A group of Amazon workers at a Moreno Valley fulfillment center who want to join the independent Amazon Labor Union have withdrawn a petition to hold a union election just weeks after launching their campaign, the National Labor Relations Board confirmed.
The move to withdraw the petition on Friday came after Amazon expressed doubts about whether organizers wanting to unionize the company’s ONT8 fulfillment center had collected enough worker signatures to hold a union election. To hold an election supervised by the National Labor Relations Board, unions must demonstrate that they have collected signatures of support from at least 30% of eligible workers.
Union leaders described the move as a temporary setback and not a signal that the workers’ group, which calls itself United 4 Change ONT8, is ending the union push.
The group submitted the election application on October 10. On November 11, workers at an Amazon facility in California had officially campaigned for a union election for the first time. In the petition, the Amazon Labor Union said it wanted to represent an 800-worker unit.
Amazon sent a letter to the NLRB on October 10. 18 formal challenge to ONT8 election application. The company disputed that number of 800 workers and said the actual number of current Amazon employees in the unit at ONT8 is 2,645, more than triple the size union organizers estimated, a lawyer representing Amazon said in a statement from October 14th. 20 Deposit with the NLRB.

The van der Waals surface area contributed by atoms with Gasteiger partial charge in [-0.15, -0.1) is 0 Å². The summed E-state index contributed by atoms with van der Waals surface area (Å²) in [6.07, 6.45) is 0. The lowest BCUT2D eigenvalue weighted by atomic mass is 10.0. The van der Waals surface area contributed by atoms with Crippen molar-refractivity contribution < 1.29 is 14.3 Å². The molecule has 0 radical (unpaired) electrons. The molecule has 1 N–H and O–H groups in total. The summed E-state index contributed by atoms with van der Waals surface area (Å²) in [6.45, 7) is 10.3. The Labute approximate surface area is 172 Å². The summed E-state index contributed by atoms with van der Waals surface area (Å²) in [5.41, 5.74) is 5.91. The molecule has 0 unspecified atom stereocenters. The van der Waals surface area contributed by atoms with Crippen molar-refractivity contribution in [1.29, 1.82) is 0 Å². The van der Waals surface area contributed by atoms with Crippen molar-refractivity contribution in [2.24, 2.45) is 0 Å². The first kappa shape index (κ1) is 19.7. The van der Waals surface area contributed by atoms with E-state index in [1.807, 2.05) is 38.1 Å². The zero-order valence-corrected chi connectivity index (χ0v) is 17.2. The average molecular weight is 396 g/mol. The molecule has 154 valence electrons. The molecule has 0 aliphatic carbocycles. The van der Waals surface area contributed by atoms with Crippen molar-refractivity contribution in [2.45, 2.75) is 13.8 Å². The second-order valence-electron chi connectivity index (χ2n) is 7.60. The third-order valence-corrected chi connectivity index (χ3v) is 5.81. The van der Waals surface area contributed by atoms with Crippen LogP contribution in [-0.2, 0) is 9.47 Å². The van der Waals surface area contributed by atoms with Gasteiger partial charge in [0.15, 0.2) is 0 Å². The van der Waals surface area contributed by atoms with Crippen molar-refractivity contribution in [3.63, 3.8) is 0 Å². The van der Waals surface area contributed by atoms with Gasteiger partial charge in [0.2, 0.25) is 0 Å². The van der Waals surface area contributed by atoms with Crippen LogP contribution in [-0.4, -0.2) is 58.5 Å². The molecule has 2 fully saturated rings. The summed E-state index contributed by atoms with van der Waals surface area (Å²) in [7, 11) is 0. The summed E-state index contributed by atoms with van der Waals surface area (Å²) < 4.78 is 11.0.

Therefore, with a significantly larger pool of workers eligible to vote, it is “highly unlikely” that the Amazon Labor Union has successfully collected signatures in support of at least 30%, Amazon’s lawyer wrote.
Amazon Labor Union President Chris Smalls and Nannette Plascencia, a worker at ONT8 who leads union efforts at the facility, said the group plans to resubmit their election bid in a few weeks.
Smalls said in an email that Amazon, which cast doubt on workers’ support for the union, “is just Amazon using it as a tactic to bust the union.” He said the petition’s withdrawal was part of a necessary process and that his union had made similar motions in another campaign and still secured an election victory.
The withdrawal is “no cause for concern,” Smalls said.
Submitting an election application early “was a helpful step” in obtaining accurate data on ONT8’s workforce; He said the union could now “resubmit if we think best”.
The Amazon Labor Union similarly withdrew its original election bid during its union campaign at an Amazon facility in Staten Island called JFK8. The NLRB had informed the union that it had not collected enough workers’ signatures; the union rightsuccessfully submitted the application in January, about two months later.
The Amazon Labor Union won a landmark union election at the JFK8 plant in April — the first successful union organizing effort at one of the company’s US warehouses.
So far the union has failed to secure a second victory, losing an election at neighboring facility LDJ5 in May and another in Albany last week.
Amazon has long discouraged unions and has been repeatedly accused of engaging in anti-union tactics that violate federal law.
Amazon spokesman Paul Flaningan said in an email that the company was informed on Friday that the ONT8 election application had been withdrawn.
“We remain focused on listening directly to our employees and continually improving on their behalf,” Flaningan said.